Human Nature and the Limits of Science

Human Nature and the Limits of Science

Human Nature and the Limits of Science

Human Nature and the Limits of Science

Synopsis

'excellent, clear, and helpful" His [Dupré's] criticisms are well made... His approach is certainly interesting and deserving of both scrutiny and elaboration... Dupré ends with the wonderful suggestion that his view leaves a role for philosophy as providing a 'synoptic and integrative vision', and so moving 'from underlabourer to Queen of the Sciences' -The Philosophers' MagazineJohn Dupré warns that our understanding of human nature is being distorted by two faulty and harmful forms of pseudo-scientific thinking. Not just in the academic world but increasingly in everyday life, we find one set of experts seeking to explain the ends at which humans aim in terms of evolutionary theory, and another set of experts using economic models to give rules of how we act to achieve those ends. Dupré demonstrates that these theorists' explanations do not work, and furthermore that if taken seriously their theories tend to have dangerous social and political consequences. For these reasons, it is important to resist scientism - an exaggerated conception of what science can be expected to do for us. Dupré restores sanity to the study of human nature by pointing the way to a proper understanding of humans in the societies that are our natural and necessary environments. Anyone interested in science and human nature will enjoy this book, unless they are its targets.

Excerpt

While working on this book I happened to turn on the third instalment of a television series on human hormones. The official topic of this episode was Love. In between images of chemical clouds bubbling out of glands and diffusing through the body, the programme traced the effects of hormones on sexual differentiation in utero and in puberty. Distinguished scientists reported the exciting and sometimes surprising results of our recent ability to measure the levels of hormones in bodies, and correlations between these levels and the emotional states of the subjects were noted. As different behavioural tendencies were shown to develop in males and females, evolutionists informed us about the functions these might have served for our Stone Age ancestors. Reaching the official topic of love, we were taught to distinguish its various phases—infatuation, obsession, companionship—and their hormonal correlates. Magnetic Resonance Imaging of obsessed lovers revealed similarities between their brain activities and those of the mentally disturbed, providing, apparently, scientific evidence that love is indeed a form of madness. Later, we learned that whether male voles remained faithful to their partners or indulged in untrammelled promiscuity depended on the presence of specific hormones, and we were invited to speculate as to whether similar mechanisms might operate in humans. And so on. Although much of this work was admitted to be at a somewhat speculative stage, the scientists involved expressed no reservations about the possibility that love might turn out to be caused by, or just to be—such ontological subtleties were not addressed—a sequence of hormonal surges; nor did members of the public asked to comment on some of these scientific claims, though some expressed the view that the topic of love should be left to poets, and that these scientific facts were better left unknown.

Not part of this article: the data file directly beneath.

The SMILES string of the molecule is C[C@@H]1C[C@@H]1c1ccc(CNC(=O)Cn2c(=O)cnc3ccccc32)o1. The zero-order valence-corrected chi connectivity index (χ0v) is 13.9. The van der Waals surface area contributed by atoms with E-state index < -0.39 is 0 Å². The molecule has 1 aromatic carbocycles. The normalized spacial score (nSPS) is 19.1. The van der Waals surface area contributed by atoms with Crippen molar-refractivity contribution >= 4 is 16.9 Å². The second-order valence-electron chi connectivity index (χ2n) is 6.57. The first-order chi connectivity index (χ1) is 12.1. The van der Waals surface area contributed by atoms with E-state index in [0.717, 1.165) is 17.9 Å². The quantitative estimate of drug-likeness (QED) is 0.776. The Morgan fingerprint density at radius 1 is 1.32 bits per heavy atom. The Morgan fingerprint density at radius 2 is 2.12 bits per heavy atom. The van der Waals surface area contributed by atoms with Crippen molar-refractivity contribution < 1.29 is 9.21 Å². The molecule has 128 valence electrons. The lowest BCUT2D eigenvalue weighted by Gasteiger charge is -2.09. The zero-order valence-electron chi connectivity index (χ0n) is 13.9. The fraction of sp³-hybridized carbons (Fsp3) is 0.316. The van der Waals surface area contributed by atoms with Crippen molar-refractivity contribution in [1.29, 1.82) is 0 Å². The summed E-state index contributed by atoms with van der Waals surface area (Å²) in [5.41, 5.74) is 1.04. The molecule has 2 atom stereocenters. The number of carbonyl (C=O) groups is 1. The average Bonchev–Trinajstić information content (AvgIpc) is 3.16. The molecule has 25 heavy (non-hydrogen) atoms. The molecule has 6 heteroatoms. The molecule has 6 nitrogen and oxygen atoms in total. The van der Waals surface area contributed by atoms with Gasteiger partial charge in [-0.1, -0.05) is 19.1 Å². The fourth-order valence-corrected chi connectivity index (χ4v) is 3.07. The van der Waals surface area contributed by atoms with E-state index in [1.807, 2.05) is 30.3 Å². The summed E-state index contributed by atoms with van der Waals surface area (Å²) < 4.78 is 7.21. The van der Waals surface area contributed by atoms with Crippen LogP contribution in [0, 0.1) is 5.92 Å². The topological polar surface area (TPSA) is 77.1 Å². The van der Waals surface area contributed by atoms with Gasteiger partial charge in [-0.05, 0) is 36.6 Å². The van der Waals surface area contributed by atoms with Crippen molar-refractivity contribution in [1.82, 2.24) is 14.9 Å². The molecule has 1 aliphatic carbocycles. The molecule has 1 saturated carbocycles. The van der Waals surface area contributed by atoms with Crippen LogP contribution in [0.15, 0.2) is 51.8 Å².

This programme illustrates the hold on our culture of what I call scientism, an exaggerated and often distorted conception of what science can be expected to do or explain for us. One aspect of

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